One of the most persistent rumors about Orcs is that they will eat their own kind every now and then. Of course, this rumor is nothing but true – after all, some Orcs are not really worth digging a hole for. Which is where the Fried Orc comes in.
In real-world terms, this is a variation on the common meat ball recipe, combining several nut flavors with a fruity tomato sauce to deliver a wholesome Orc experience – using almost the whole Orc!
Believe it or not, but this recipe is widely considered to be the most civilized side of orcish funeral rites – which is saying something about the alternatives. It is definitely the tastiest option to pay your respects to a deceased member of the tribe.
Either you look at it as a nut-themed meatball variation with tomato sauce and pasta or a rather special kind of orc funeral that provides deep insights into their culture and culinary beliefs.
- 500 g ground meat (Orc meat)
- 100 g hazelnut, ground (Orc cartilage)
- 150 g peanut butter (Orc liver)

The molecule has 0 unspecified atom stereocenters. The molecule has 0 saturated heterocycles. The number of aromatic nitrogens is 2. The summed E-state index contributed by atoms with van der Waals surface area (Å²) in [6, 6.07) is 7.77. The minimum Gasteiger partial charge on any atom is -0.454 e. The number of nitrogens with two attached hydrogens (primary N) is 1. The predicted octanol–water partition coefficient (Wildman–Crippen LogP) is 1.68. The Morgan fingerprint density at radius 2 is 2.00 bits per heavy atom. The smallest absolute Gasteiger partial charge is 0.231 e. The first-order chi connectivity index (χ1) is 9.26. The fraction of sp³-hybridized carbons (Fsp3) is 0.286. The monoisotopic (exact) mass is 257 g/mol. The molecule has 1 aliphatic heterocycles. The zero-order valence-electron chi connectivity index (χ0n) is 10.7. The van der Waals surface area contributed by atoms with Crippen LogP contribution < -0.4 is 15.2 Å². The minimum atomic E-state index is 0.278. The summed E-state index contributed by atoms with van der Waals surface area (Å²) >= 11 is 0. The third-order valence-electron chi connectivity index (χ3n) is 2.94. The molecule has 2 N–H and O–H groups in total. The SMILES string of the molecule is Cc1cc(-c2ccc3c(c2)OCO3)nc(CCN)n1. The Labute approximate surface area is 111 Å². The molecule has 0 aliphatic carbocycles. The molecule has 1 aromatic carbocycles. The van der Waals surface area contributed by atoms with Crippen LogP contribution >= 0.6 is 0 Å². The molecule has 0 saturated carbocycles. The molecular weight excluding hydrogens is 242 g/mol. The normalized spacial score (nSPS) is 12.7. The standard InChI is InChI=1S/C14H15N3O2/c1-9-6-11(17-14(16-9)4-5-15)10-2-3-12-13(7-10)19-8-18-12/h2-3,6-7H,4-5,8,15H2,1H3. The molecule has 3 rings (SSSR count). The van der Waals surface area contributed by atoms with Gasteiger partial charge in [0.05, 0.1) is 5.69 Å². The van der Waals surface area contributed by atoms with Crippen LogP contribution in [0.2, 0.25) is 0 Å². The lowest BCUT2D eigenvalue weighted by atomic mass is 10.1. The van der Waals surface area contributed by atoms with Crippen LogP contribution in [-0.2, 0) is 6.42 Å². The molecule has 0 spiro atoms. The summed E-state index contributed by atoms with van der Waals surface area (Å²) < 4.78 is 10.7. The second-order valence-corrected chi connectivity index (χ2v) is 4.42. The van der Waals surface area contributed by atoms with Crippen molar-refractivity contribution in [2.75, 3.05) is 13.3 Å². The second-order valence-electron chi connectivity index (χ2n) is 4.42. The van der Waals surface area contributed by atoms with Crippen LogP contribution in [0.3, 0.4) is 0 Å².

- 2 tbsp ground paprika (Orc spleen, ground)
- 1 egg (from a chicken, duh)
- 2 tbsp olive oil (Orc fat)
- 500 g spaghetti (Orc veins)
- 500 g sieved tomatoes (Orc blood)
- 100 ml cream (Orc tallow)
- 50 g almond slices (bone fragments)
Put the ingredients for the meat balls in a bowl and mix thoroughly, then form small balls from the meat dough. If it is too soft you can add breadcrumbs (Orc dandruff).
Heat the olive oil in a pan and fry the balls from all sides.
Meanwhile, prepare the spaghetti according to their instructions.
Add the tomatoes, cream and almonds to the sauce, put a lid on and let simmer for about 15 minutes.
Season to taste, then serve with the spaghetti.
This can be made with any kind of ground meat and any kind of nuts - after all, every orc has their unique flavor.
Instead of pasta, you can also make 1 cup of rice according to the instructions and serve it as Orc brain.
Including the Fried Orc in your Game
In principle and systemic, Fried Orc is only made by orcs, mostly for other orcs. As such, it is only feasible for adventurers to gather the ingredients if they have been tasked to do so by Orcs themselves. Maybe the target is a renegade orc shaman or a member of a feuding clan.
On the other hand, the background might be far less sinister, and less dangerous for the group. Maybe an orc they have had dealings with in the past slipped and broke his neck, or died in his sleep, and they are for some reason invited to join his last meal. Then again, being invited by Orcs is probably always at least a little dangerous and sinister.
What do you think about the Fried Orc?
Please let us know what you think about this recipe, and why the orc in question has been seasoned the way it was in order to match his family’s wishes. Your feedback is much appreciated!